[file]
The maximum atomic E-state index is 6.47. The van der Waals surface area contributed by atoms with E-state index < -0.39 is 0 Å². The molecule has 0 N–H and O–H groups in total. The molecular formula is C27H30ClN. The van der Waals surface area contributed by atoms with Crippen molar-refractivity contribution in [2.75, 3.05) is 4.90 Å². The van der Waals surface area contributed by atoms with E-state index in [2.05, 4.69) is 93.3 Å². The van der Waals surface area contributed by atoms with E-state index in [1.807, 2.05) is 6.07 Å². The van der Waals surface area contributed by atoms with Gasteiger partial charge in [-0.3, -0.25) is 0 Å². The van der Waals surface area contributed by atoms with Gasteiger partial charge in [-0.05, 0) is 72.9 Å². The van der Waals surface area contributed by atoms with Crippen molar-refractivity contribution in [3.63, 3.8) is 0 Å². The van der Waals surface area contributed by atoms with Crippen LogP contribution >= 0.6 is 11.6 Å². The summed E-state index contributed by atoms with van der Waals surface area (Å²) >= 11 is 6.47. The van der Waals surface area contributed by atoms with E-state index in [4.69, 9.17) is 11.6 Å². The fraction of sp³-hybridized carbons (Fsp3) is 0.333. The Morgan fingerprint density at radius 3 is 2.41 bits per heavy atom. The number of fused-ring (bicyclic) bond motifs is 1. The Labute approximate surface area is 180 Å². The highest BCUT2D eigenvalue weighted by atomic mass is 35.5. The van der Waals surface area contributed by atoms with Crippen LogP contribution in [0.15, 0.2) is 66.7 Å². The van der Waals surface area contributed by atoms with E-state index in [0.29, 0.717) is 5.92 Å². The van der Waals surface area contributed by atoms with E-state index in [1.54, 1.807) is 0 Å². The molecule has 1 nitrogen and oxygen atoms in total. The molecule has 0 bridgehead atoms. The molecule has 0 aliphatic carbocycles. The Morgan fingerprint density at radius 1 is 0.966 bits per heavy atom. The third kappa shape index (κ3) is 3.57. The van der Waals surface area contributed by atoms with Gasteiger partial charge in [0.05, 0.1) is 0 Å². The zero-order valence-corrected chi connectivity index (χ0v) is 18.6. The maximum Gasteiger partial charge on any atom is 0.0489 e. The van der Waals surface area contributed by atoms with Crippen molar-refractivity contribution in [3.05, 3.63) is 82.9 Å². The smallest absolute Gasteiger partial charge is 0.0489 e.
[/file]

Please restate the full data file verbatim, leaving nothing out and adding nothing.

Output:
The maximum atomic E-state index is 6.47. The van der Waals surface area contributed by atoms with E-state index < -0.39 is 0 Å². The molecule has 0 N–H and O–H groups in total. The molecular formula is C27H30ClN. The van der Waals surface area contributed by atoms with Crippen molar-refractivity contribution in [2.75, 3.05) is 4.90 Å². The van der Waals surface area contributed by atoms with E-state index in [2.05, 4.69) is 93.3 Å². The van der Waals surface area contributed by atoms with E-state index in [1.807, 2.05) is 6.07 Å². The van der Waals surface area contributed by atoms with Gasteiger partial charge in [-0.3, -0.25) is 0 Å². The van der Waals surface area contributed by atoms with Gasteiger partial charge in [-0.05, 0) is 72.9 Å². The van der Waals surface area contributed by atoms with Crippen molar-refractivity contribution in [3.63, 3.8) is 0 Å². The van der Waals surface area contributed by atoms with Crippen LogP contribution >= 0.6 is 11.6 Å². The summed E-state index contributed by atoms with van der Waals surface area (Å²) >= 11 is 6.47. The van der Waals surface area contributed by atoms with E-state index in [4.69, 9.17) is 11.6 Å². The fraction of sp³-hybridized carbons (Fsp3) is 0.333. The Morgan fingerprint density at radius 3 is 2.41 bits per heavy atom. The number of fused-ring (bicyclic) bond motifs is 1. The Labute approximate surface area is 180 Å². The highest BCUT2D eigenvalue weighted by atomic mass is 35.5. The van der Waals surface area contributed by atoms with Crippen LogP contribution in [0.15, 0.2) is 66.7 Å². The van der Waals surface area contributed by atoms with E-state index in [0.29, 0.717) is 5.92 Å². The van der Waals surface area contributed by atoms with E-state index in [1.54, 1.807) is 0 Å². The molecule has 1 nitrogen and oxygen atoms in total. The molecule has 0 bridgehead atoms. The molecule has 0 aliphatic carbocycles. The Morgan fingerprint density at radius 1 is 0.966 bits per heavy atom. The third kappa shape index (κ3) is 3.57. The van der Waals surface area contributed by atoms with Gasteiger partial charge in [0.05, 0.1) is 0 Å². The zero-order valence-corrected chi connectivity index (χ0v) is 18.6. The maximum Gasteiger partial charge on any atom is 0.0489 e. The van der Waals surface area contributed by atoms with Crippen molar-refractivity contribution in [3.05, 3.63) is 82.9 Å². The smallest absolute Gasteiger partial charge is 0.0489 e.